5. With the right presentation comes the right message
  6. The video Ellie linked to may improve the employment prospects of my friends

There’s more, but then I often learn a lot from seemingly simple things.

Thanks Ellie, now I’m off to read her second blog entry, as soon as I have shared that video on FarceBook….

E-learning and Digital Cultures

I’m returning to the University of Edinburgh for another online offering… in fact I may just do a few courses there.

When I completed their last offering, Introduction to Philosophy, I really liked how they used a different lecturer each week. It looks like the new course will be similar, even though it is from a completely different school within the Uni.

E-learning and Digital Cultures has an introductory video here. Come join me as we learn where education and the digital age intersect.

Fundamentals of Online Education: Planning and Application

Georgia Tech presents an introductory course on the fundamentals of online education through Coursera, and I’m enrolled!

There’s an introductory video here that invites YOU to come and learn about online learning, create online learning materials and to basically get your course/class online. Come and join me as I try to learn to digitise my classroom.

Take it a step further than EDC3100, without the cost, without the stress and without the stringent time constraints of assessment that costs you money if you can’t find the time for it.


I’m becoming a big fan of Coursera. They offer free online courses from some of the worlds greatest universities.

I recently completed and Introduction to Philosophy through Edinburgh University which will be offered again in a few month and which I highly recommend.

Besides the obvious advantages of gaining a basic understanding of philosophy, it’s also a peek into how a top notch university delivers their courses online. You can expect to get some basic insights into online education that may not have appeared to you before. Video presentation techniques that make the university I currently attend (and pay for) appear amateurish. Forums that work and staff that come across really well.

This has been my first Coursera course, my first foray into the free MOOC. I look forward to more in the future, from different universities, different lecturers, in different fields of study. My current course enrollments include Psychology in London, Mysticism in Jerusalem, Human Belief in Philadelphia, and Online Education in Georgia and Edinburgh. I’m going to be a busy boy once this degree is finally finished 😉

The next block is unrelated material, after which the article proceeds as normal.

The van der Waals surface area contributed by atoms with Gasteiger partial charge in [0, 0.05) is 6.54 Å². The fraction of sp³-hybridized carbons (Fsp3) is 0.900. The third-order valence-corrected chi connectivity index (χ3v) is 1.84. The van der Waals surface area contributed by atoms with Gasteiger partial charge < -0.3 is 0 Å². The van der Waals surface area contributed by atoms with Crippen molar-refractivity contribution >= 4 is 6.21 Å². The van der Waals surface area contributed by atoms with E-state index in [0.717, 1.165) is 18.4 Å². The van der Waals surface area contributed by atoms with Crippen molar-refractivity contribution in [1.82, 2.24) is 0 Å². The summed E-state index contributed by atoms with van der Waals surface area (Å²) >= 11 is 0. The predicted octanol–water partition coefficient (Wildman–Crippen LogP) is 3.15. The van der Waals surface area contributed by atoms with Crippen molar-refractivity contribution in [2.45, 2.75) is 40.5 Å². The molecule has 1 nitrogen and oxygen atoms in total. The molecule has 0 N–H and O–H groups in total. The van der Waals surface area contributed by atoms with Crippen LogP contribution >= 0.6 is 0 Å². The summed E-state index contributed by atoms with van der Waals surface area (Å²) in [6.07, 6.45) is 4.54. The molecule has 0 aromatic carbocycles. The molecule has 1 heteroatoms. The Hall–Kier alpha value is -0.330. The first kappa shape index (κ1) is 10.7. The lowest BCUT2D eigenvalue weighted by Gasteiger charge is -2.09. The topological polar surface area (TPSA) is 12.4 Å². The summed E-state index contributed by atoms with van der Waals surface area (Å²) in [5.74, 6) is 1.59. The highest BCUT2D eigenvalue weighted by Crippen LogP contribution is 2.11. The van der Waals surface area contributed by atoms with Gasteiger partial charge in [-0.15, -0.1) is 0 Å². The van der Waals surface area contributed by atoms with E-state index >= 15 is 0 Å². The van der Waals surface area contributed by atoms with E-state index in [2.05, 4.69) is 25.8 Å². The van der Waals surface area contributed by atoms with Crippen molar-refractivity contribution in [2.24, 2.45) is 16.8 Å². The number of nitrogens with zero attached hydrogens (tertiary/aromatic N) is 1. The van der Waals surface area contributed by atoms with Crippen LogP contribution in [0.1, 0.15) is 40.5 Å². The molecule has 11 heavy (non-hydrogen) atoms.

I’ll post separately about the education courses as they may be of specific interest to some who are following this blog.

Wearable Tech

“Google Glass is an augmented reality head-mounted display, allowing hands-free access to the web.”

Google denied it would use adverts in this new tech

Yes, Google now comes in a wearable package built right into your glasses! Read all about it here.

How would you incorporate these glasses into your classes?

Okay, maybe this is a bit misleading – this comes from a site which provides a “future timeline” predicting upcoming advancements in technology. Some things from this page (the 2014 predictions) have come true, others are just around the corner.

Take a look at the long range forecasts available from http://www.futuretimeline.net, many of the tech inclusions even have their sources referenced. A very interesting site…


I just came across a tidbit of information I found interesting.

In Dec.’95 there were 0.4% of people in the world with internet access.

In Apr.’95 I was working for Visionstream on the Foxtel Rollout. Soon after this became the BigPond rollout. I was one of the first dozen or so people in Australia with a cable modem, before the network was even switched on.

Bulletin Board Systems (BBS’s) on the 1200 baud modem to internet on the 14 400 then on to cable modem. I was flitting at the cutting edge of technical nerdiness for so long….only to stop in 2000. I wish I had kept up…